There was a registered manager in post. A registered manager is a person who has registered with the Care Quality Commission to manage the service. Like registered providers, they are ‘registered persons’. Registered persons have legal responsibility for meeting the requirements in the Health and Social Care Act and associated Regulations about how the service is run.

Staff had completed Mental Capacity Act 2005 (MCA) and Deprivation of Liberty Safeguards (DoLS) training. Deprivation of Liberty Safeguards is where a person can be deprived of their liberties where it is deemed to be in their best interests or for their own safety. Staff were aware that on occasions this was necessary. We saw that this was thought to be necessary for some people living at the service to keep them safe. We have recommended that the occasional administration of covert medicines is reviewed to ensure that this option is in people’s best interest.

Staff were clear about their roles and responsibilities. The registered manager and staff team were committed to continuous improvement of the service and to improving people’s quality of life.

People who used the service had profound and complex learning, physical and health needs and their care was planned in partnership with their relatives. Relative felt any issues or concerns they raised would be dealt with by the registered manager. Their views were sought and valued.

The staff team worked closely with other professionals to ensure people were supported to receive the healthcare they needed. Systems were in place to ensure people received their prescribed medicines safely.

People were safe at the service. They were supported by kind, caring staff who treated them with respect. Systems were in place to minimise risk and to ensure that people were supported as safely as possible.

People were cared for by staff who had the necessary skills and knowledge to meet their assessed needs, preferences and choices and to provide an effective service. Staff received the support and training they needed to carry out their role and provide a safe service that met people’s needs.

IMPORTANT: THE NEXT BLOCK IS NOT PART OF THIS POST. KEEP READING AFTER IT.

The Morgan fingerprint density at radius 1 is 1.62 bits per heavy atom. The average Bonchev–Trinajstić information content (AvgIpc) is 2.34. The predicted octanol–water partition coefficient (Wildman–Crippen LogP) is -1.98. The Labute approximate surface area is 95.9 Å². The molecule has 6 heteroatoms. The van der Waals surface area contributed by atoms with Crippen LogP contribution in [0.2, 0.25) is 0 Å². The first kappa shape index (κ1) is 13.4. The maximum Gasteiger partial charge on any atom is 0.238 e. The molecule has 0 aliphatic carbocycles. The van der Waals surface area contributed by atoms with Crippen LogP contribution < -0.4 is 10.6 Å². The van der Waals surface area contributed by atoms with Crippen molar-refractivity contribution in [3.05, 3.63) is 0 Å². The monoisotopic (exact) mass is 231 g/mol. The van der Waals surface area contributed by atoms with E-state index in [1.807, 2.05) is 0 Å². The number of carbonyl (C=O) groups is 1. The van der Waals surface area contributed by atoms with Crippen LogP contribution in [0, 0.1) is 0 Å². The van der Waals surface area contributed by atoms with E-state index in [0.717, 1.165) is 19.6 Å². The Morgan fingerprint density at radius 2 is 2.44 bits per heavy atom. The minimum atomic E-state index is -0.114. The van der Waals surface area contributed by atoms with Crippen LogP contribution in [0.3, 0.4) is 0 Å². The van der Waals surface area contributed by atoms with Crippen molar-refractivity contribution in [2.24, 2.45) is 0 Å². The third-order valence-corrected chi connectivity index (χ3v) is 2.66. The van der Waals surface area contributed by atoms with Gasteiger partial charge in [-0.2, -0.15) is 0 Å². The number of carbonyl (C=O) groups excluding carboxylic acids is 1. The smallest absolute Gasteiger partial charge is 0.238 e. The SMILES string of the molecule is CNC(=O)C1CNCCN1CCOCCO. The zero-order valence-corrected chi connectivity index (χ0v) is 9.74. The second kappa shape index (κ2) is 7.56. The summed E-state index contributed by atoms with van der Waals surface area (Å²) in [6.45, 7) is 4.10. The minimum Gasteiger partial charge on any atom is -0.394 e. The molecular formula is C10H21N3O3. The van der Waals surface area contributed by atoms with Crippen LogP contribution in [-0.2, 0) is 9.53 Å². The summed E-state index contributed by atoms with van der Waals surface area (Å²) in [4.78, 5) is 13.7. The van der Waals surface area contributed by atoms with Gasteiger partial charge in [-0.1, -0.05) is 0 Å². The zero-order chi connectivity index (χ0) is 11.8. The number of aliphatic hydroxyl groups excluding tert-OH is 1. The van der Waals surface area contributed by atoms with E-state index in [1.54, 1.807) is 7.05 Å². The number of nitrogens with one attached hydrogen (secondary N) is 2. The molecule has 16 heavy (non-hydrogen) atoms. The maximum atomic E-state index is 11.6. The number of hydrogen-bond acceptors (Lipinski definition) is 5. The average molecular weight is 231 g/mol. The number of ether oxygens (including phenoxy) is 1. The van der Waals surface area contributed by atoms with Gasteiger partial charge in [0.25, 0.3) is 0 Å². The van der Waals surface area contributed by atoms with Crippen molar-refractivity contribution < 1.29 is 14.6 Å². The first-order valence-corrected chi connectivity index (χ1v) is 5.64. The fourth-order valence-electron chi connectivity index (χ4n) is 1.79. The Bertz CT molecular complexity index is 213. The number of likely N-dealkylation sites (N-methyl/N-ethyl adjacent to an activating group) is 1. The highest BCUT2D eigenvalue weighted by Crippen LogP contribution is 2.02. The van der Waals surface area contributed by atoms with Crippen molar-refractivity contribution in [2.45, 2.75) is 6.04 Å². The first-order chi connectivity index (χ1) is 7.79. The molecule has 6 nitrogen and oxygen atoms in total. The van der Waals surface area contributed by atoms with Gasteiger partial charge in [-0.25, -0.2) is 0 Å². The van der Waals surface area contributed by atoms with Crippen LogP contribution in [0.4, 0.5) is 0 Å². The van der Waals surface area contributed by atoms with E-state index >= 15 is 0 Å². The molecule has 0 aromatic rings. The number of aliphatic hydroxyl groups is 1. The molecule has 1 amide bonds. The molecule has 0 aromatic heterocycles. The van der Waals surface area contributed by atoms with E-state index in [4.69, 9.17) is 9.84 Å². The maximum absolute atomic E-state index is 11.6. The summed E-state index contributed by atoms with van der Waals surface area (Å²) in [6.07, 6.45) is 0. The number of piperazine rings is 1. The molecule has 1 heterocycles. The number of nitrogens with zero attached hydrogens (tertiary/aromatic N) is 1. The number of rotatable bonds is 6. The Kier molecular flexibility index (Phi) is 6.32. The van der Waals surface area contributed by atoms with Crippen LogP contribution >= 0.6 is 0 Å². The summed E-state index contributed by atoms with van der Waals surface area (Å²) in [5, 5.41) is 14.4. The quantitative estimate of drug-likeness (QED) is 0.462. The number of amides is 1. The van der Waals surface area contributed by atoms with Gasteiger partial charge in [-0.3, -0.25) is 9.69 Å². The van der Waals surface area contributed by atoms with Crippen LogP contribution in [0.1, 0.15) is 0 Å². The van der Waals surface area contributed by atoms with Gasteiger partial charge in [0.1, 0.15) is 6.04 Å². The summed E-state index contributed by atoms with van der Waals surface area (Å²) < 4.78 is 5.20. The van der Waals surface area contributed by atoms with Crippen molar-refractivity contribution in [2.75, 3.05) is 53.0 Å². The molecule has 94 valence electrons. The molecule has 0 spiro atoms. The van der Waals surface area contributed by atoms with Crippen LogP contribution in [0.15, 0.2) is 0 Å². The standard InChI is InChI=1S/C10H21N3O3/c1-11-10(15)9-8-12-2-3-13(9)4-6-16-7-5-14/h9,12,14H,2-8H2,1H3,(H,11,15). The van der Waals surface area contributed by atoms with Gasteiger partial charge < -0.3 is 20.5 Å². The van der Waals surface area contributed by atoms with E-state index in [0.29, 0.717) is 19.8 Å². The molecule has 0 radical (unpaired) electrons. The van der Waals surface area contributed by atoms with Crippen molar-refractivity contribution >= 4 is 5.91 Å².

People received a person centred service and were supported in activities they enjoyed both in the service and in the wider community.

The provider and the management team monitored the quality of service provided to ensure that people received a safe and effective service that met their needs.

People’s cultural and religious needs were respected and celebrated and their nutritional needs were met

People were protected by the provider’s recruitment process which ensured staff were suitable to work with people who need support.

People lived in a clean environment that was suitable for their needs.

Inspection carried out on 25 April 2014

During a routine inspection

We considered all the evidence we had gathered under the outcomes we inspected. We used the information to answer the five questions we always ask:-

� Is the service safe?

� Is the service effective?

� Is the service caring?

� Is the service responsive?

� Is the service well led?

This is a summary of what we found.

Is the service safe?

We met with people who used the service but due to the degree of their learning and

physical disabilities they were unable to give us any feedback about the quality of the

service. We spent time with them and observed how they were supported by the staff and we spoke to four people's relatives and a healthcare professional. We saw that staff treated people with respect and dignity. Relatives told us that they were very happy with the service provided. They said people were safe and well cared for. One relative said �they are definitely completely safe� A healthcare professional said "definitely a safe service. 100%.�